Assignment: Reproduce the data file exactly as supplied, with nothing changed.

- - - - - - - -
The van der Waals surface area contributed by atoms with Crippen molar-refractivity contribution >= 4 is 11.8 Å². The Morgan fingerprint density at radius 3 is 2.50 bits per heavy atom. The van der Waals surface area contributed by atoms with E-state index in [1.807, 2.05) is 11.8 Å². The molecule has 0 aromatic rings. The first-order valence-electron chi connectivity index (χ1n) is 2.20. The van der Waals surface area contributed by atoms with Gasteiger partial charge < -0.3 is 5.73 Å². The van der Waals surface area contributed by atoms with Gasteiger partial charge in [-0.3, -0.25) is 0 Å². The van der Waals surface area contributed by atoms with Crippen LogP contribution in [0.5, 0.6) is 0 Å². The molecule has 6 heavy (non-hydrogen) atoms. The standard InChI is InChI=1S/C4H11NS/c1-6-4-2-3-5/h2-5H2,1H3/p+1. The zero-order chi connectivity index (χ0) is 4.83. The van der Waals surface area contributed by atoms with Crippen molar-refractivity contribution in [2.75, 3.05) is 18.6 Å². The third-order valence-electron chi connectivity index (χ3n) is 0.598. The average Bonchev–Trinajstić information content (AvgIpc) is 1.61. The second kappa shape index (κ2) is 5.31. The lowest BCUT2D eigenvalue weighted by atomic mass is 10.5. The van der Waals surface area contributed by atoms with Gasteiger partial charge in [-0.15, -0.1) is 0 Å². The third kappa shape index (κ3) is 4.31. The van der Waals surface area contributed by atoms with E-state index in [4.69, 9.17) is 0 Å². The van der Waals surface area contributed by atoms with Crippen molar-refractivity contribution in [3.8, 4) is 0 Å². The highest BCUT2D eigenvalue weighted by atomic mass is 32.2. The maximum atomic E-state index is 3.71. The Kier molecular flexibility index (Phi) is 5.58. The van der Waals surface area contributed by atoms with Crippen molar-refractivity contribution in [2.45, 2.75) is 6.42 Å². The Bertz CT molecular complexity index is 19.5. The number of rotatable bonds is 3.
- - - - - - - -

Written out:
The van der Waals surface area contributed by atoms with Crippen molar-refractivity contribution >= 4 is 11.8 Å². The Morgan fingerprint density at radius 3 is 2.50 bits per heavy atom. The van der Waals surface area contributed by atoms with E-state index in [1.807, 2.05) is 11.8 Å². The molecule has 0 aromatic rings. The first-order valence-electron chi connectivity index (χ1n) is 2.20. The van der Waals surface area contributed by atoms with Gasteiger partial charge < -0.3 is 5.73 Å². The van der Waals surface area contributed by atoms with Gasteiger partial charge in [-0.3, -0.25) is 0 Å². The van der Waals surface area contributed by atoms with Crippen LogP contribution in [0.5, 0.6) is 0 Å². The molecule has 6 heavy (non-hydrogen) atoms. The standard InChI is InChI=1S/C4H11NS/c1-6-4-2-3-5/h2-5H2,1H3/p+1. The zero-order chi connectivity index (χ0) is 4.83. The van der Waals surface area contributed by atoms with Crippen molar-refractivity contribution in [2.75, 3.05) is 18.6 Å². The third-order valence-electron chi connectivity index (χ3n) is 0.598. The average Bonchev–Trinajstić information content (AvgIpc) is 1.61. The second kappa shape index (κ2) is 5.31. The lowest BCUT2D eigenvalue weighted by atomic mass is 10.5. The van der Waals surface area contributed by atoms with Gasteiger partial charge in [-0.15, -0.1) is 0 Å². The third kappa shape index (κ3) is 4.31. The van der Waals surface area contributed by atoms with E-state index in [4.69, 9.17) is 0 Å². The van der Waals surface area contributed by atoms with Crippen molar-refractivity contribution in [3.8, 4) is 0 Å². The highest BCUT2D eigenvalue weighted by atomic mass is 32.2. The maximum atomic E-state index is 3.71. The Kier molecular flexibility index (Phi) is 5.58. The van der Waals surface area contributed by atoms with Crippen molar-refractivity contribution in [2.45, 2.75) is 6.42 Å². The Bertz CT molecular complexity index is 19.5. The number of rotatable bonds is 3.